“Chungking Express” is the second film on the list by Wong Kar-wai. It garnered some international attention as an Asian “Pulp Fiction” (although has no thematic or story similarities other than the multiple stories approach), somewhat exacerbated by its similar release date and the fact Quentin Tarantino has been both a very vocal admirer of the movie and that his distribution company enabled the film to get a North American release.
Remarkably, it was written and filmed in a mere two months (there was originally going to be a third storyline, which eventually became “Fallen Angels”). However, it certainly does not feel rushed.
The story? Part one deals with He Zhiwu (a.k.a. Cop 223, Takeshi Kaneshiro) who is struggling to deal with his breakup with his girlfriend. Brigette Lin is on the other side of the law, attempting to tidy up a drugs smuggling operation gone wrong. Their lives interconnect just briefly, just for one night. Part two deals with Tony Leung’s Cop 633 who struggles to deal with the breakup with his Air Hostess Girlfriends. Faye (Faye Wong) works at a food stall that he frequents. She falls for him, but ends up only expressing this by secretly stealing his key, and looking after his apartment whilst he is at work.
The stories are vaguely interconnected – there are brief appearances of characters from second part in the first, and the stories do bump into each other, although only to pass the baton. The foodstall “Midnight Express” acts as a common location for three of the characters.
Faye Wong is an oriental music superstar. In this movie she is absolutely fantastic, even when the film is populated by some absolute giants of Hong Kong and Japanese cinema. Yet she is the endearing image of the movie. I challenge you not to fall in love with her character. Even more surprising is how few film appearances she made after this.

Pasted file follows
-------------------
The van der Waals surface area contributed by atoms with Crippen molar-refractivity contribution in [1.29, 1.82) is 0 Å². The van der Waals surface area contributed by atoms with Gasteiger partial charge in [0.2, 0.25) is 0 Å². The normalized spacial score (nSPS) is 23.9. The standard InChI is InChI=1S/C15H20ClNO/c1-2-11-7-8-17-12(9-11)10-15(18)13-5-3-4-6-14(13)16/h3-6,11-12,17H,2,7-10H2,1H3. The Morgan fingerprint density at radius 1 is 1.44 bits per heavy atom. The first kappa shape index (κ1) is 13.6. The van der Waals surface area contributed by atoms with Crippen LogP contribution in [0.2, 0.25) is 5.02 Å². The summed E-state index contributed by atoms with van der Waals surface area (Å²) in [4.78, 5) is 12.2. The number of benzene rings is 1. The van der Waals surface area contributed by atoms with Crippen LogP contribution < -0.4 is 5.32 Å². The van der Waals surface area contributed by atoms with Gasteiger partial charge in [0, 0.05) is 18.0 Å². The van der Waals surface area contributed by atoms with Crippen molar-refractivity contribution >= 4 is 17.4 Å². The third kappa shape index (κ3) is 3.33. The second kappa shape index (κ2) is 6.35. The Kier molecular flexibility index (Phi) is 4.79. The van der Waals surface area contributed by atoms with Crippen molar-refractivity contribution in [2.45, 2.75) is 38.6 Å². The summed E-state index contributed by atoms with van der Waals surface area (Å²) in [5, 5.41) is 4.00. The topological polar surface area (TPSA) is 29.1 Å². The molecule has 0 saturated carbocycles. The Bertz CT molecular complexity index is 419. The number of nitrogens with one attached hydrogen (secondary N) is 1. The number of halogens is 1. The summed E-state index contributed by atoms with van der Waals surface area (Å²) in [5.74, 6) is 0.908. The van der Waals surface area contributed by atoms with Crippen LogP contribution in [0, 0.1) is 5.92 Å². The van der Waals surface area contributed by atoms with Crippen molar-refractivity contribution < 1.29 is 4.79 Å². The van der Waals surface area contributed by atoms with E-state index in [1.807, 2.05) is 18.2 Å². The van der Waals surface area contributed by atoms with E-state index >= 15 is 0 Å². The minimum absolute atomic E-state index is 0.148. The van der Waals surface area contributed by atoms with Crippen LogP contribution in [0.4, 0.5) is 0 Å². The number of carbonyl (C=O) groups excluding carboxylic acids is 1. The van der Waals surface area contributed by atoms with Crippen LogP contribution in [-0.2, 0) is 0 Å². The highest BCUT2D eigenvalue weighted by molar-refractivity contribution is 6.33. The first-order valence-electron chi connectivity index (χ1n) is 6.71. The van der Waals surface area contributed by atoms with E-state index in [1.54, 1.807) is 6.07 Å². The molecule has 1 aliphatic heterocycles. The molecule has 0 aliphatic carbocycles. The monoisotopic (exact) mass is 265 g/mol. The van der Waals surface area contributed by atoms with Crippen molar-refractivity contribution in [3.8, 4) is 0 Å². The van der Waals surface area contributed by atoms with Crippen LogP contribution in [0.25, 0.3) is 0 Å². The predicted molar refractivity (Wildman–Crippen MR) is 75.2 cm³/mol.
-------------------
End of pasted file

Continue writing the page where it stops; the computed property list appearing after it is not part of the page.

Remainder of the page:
The soundtrack is also something special. A mix of original compositions, American classics, and Faye Wong’s own canto-pop, it really underpins the cosmopolitan nature of Hong Kong..
At its best, the film is almost documentary in style – you feel you are there with the characters, observing them in their lives. You see how they interact with the rest of the world, you see them at their most private. camerawork intimate, but never seems intrusive.
It is a sad movie. Cop 223 and 633 are both dealing with the ends of their relationships. 223 does this by setting deadline for his ex-girlfriend to come back, marking it by obsessive behaviour. 633 does this by withdrawing, ignoring what is in front of his face. Faye falls for 633, but struggles to show her feelings, eventually running away. Brigette Lin’s character is merely trying to survive in the underworld, but appreciates a small moment of kindness.
This is a comedic movie. Watch Tony Leung’s conversations with the household objects. Watch 223 eat 30 cans of pineapple. Watch Faye invade 633’s life. Watch 223 and 633 compete for the title of Hong Kong’s worst policemen.
This is a movie about Hong Kong. Watch how the traditional collides with the modern. Smell the markets. Hear the closeness of the International Airport
Both stories end with a small ray of hope. You don’t know quite what is going to happen, but you know that all the characters have a chance in their lives – whether with each other or not.
I had wanted to see this film for a very long time, and was lucky enough to watch it a few weeks ago with my Best Friend. Then I watched it again before writing this. And I found more and more to love. And I know I have to watch it again and again…